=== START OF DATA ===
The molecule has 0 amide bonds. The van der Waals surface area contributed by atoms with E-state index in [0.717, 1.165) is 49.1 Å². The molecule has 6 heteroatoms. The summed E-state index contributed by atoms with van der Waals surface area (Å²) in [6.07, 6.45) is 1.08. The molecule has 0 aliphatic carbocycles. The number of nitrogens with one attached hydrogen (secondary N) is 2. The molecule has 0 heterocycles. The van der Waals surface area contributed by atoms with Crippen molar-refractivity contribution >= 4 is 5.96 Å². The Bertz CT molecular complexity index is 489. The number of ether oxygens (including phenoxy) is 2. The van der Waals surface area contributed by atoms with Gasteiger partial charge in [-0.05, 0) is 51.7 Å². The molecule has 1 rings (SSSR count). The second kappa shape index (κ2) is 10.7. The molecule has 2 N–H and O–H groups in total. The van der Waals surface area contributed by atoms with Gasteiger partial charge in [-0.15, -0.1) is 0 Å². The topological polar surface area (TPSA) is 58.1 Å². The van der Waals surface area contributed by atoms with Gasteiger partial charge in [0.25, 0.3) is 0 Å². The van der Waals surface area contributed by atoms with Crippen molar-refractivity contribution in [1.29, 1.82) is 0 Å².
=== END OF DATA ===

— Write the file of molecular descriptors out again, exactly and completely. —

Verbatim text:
The molecule has 0 amide bonds. The van der Waals surface area contributed by atoms with E-state index in [0.717, 1.165) is 49.1 Å². The molecule has 6 heteroatoms. The summed E-state index contributed by atoms with van der Waals surface area (Å²) in [6.07, 6.45) is 1.08. The molecule has 0 aliphatic carbocycles. The number of nitrogens with one attached hydrogen (secondary N) is 2. The molecule has 0 heterocycles. The van der Waals surface area contributed by atoms with Crippen molar-refractivity contribution >= 4 is 5.96 Å². The Bertz CT molecular complexity index is 489. The number of ether oxygens (including phenoxy) is 2. The van der Waals surface area contributed by atoms with Gasteiger partial charge in [-0.05, 0) is 51.7 Å². The molecule has 1 rings (SSSR count). The second kappa shape index (κ2) is 10.7. The molecule has 2 N–H and O–H groups in total. The van der Waals surface area contributed by atoms with Gasteiger partial charge in [-0.15, -0.1) is 0 Å². The topological polar surface area (TPSA) is 58.1 Å². The van der Waals surface area contributed by atoms with Gasteiger partial charge in [0.25, 0.3) is 0 Å². The van der Waals surface area contributed by atoms with Crippen molar-refractivity contribution in [1.29, 1.82) is 0 Å².